In 1993 we published a policy on Black and Minority Ethnic mental health which highlighted major concerns about the impact of racism on people's lives, on their mental health and on the services they receive. The policy showed that:
- the diverse needs of people from different cultural, religious and ethnic communities are often not met in mental health services.
- black people are more likely than white people to be detained under section 136 of the Mental Health Act by the police, compulsorily detained in hospital, diagnosed with schizophrenia and given high doses of medication.
- primary care and community care services are often under-used by people from black and minority ethnic communities.
The policy also highlighted the way people's experiences of mental health services may differ according to their ethnicity, gender and social class. Depression and suicide rates are high among Asian women, for example, yet services are often not appropriate to their needs - they may be placed in mixed sex psychiatric wards, contrary to their religious and cultural beliefs.
Mind's policy on black and minority ethnic mental health called for action, including better information, translation and interpreting services, training for mental health staff, less coercion into the psychiatric and criminal justice systems, and support for black and minority ethnic organisations. This led to the formation of Diverse Minds in 1997.
That said, as revealed by the latest national Count Me In Census (Healthcare Commission, 2008), Black Caribbean, people form black and minority ethnic communities, and African-Caribbean people in particular, are substantially more likely to be detained under the mental health act. Despite the 'community engagement' focus of DRE, over-representation of black and minority ethnic people at the secure end of the mental health system, and under-representation at the primary care end remains the norm. Clearly, there is still work to be done.
Diverse Minds: 1997 - 2012
The central aim was two-fold.
On the one hand, Diverse Minds has been a catalyst for change within Mind. By serving as an internal consultancy and knowledge resource, Diverse Minds influenced the work of the whole of Mind, ensuring that it is considerate of and responsive to the needs of diverse ethnic groups.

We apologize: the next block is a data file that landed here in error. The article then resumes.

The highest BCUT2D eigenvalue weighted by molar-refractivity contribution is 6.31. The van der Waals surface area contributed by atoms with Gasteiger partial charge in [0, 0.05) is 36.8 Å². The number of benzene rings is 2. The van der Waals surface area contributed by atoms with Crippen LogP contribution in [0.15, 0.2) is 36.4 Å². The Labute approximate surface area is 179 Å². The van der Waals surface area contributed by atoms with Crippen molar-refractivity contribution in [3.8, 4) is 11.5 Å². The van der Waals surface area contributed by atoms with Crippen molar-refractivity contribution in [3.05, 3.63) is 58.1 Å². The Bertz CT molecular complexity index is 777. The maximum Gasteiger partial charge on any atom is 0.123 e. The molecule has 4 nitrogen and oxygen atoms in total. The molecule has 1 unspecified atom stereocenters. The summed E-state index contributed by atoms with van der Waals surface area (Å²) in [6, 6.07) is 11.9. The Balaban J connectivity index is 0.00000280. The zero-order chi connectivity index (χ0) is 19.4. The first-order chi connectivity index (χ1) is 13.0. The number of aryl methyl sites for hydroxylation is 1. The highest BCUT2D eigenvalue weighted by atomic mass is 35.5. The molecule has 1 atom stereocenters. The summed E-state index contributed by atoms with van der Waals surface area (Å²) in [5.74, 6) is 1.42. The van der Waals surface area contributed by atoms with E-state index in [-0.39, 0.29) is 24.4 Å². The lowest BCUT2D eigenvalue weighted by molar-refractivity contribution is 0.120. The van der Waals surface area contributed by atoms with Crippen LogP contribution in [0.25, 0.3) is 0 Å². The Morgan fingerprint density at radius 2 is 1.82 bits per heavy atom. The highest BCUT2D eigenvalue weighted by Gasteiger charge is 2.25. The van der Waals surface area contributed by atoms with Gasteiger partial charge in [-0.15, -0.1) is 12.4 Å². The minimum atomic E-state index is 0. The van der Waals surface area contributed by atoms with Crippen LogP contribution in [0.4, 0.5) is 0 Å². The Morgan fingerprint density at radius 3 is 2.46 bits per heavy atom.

On the other, Diverse Minds worked with a network of like-minded organisations and individuals to push for changes in mental health policy and practice that remedy current inequalities experienced by black and minority ethnic communities.
Diverse Minds also worked with refugee organisations and health providers across England and Wales to improve access to mental health support for refugees and asylum seeker communities.
Significant improvement in the experiences of black and minority ethnic people's contact with mental health services has been made over the 13 years of Diverse Minds' existence. Examples include a general acceptance and understanding of the social drivers of disproportionately negative experiences of services across various ethnic groups.
Goal E: Removing inequality of opportunity: 2012 - present
Based on recognition of the increasing need of marginalised groups, combined with an internal push that has driven the organisation to investing more resource to deliver increased impact around Equality & Diversity, in 2012 Diverse Minds was reconfigured into the Equality Improvement Team (EIT).
EIT has a broader remit and increased strategic prioritisation than Diverse Minds.
To know more about the work of the Equality Improvement Team, please visit out Equality Improvement section